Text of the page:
On Saturday, the fifth edition of the Tech Lady Hackathon hosted nearly 300 attendees at the Washington Post.
According to the team organizers, who we profiled earlier this month, there was a line out of the main event space at 9 a.m. At 9:30, organizer Jessica Garson noted that, “every table in the event space was filled and people were sitting on the floor.”
For organizer Joy Whitt, it was a simple measure of success: “Who gets up early on a Saturday?” she said.
After opening remarks at 9.30, attendees could choose to either attend workshops and discussions, or join a hacking group which worked to present a product at the end of the day.
— WashPostLife (@WashPostLife) October 21, 2017
To learn more, we sat down with the organizers in a loft-like discussion space where attendees milled between sessions and the taco bar was tantalizing close. When asked about their highlight of the day so far, the four organizers were unanimous.
“There’s a lot of symbiosis and the community making things better and building cool stuff,” said Garson. “We’re excited to be a part of people realizing what they can do for the first time.”
One of the changes to this year’s hackathon, organizer Alexis Johnson-Gresham told us, was that they were able to pay their speakers, their media designer, and a photographer who took over 50 professional headshots.
“We want to be a model for other vendors,” said Garson, who cited the hard work it takes to travel and present at conferences, and the group’s commitment to supporting women in tech.
“I honestly nearly cried when I got that email [about pay],” said speaker and Tech Lady Hackathon veteran Ritika Bhasker.
Bhasker, who gave a workshop on data analysis with Panda, is now working to assemble more advanced tutorials for attendees because she said there was so much interest in her workshop. “Every single year [the Tech Lady Hackathon] isn’t just building on last year’s successes, it’s taking them to whole new levels,” she told us.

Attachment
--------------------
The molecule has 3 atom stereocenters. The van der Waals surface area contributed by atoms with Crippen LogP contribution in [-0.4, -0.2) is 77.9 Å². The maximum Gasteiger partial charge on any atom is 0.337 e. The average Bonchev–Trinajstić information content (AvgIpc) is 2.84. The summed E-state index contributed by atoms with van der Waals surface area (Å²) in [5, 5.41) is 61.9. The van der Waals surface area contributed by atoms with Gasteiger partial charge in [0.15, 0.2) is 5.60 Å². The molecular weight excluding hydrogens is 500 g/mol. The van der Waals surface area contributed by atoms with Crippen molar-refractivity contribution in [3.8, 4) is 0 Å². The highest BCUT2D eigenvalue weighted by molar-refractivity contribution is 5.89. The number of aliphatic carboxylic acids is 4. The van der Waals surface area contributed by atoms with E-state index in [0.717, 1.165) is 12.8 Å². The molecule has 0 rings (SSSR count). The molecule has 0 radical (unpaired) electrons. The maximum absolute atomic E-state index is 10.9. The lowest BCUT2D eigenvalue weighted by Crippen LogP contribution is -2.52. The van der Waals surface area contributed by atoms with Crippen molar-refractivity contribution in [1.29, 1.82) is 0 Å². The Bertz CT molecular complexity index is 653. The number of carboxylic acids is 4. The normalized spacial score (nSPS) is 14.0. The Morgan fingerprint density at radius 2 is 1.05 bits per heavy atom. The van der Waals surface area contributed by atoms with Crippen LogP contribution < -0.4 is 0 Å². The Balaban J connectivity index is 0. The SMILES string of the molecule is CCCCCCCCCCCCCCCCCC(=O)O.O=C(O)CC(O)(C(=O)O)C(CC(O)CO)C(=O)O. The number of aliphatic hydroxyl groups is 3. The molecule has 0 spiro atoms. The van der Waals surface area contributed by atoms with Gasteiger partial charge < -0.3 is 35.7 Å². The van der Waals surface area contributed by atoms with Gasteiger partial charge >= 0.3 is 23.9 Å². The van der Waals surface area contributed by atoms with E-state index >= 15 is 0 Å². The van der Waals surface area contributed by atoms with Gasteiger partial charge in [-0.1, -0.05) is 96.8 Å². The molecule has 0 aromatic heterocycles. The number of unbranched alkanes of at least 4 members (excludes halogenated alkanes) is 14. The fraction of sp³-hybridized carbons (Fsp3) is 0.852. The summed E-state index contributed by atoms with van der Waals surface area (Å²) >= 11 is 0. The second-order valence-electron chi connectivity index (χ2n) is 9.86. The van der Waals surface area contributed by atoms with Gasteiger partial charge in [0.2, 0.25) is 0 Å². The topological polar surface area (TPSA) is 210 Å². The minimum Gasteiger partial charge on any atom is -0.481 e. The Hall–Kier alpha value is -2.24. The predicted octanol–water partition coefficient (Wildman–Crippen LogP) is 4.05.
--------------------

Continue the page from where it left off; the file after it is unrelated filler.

Before the day wrapped up with the hackathon presentations, we stopped to talk to two of the attendees.
“I really liked it,” said Jenny Fan, a multimedia specialist. “It’s my first hackathon.”
Another attendee, Tamina Chaowdhury who works as a consultant for the World Bank said it was also her first hackathon. She said that while some of the workshops were overwhelming, there was something for everyone. “[The workshop on] how to protect yourself online was very useful and relevant,” Chaowdhury told us.
According to Whitt, two-thirds of the attendees this year were first-time attendees of Tech Lady Hackathon and for most of them, it was also their first hackathon.
We’ve described before how providing a space of “firsts” for their attendees has long been a focus of Tech Lady Hackathon. Now it’s inspiring the organizers to want to expand those opportunities to more women.
— Joy Whitt 🏳️🌈✊🏽 (@joymwhitt) October 21, 2017
“I’m experimenting with living in New York, and thinking of hosting more workshops there,” said Garson, who is now an adjunct professor at NYU.
“I will never relocate to New York,” replied Whitt, who laughed. And neither will the Tech Lady Hackathon, the organizers assured, although Garson admitted that, “We had a grand ambition of adding lots of hackathons in many cities at the same time.”
After the hack presentations, attendees drifted out to nearby Toro Toro bar for happy hour catch-ups.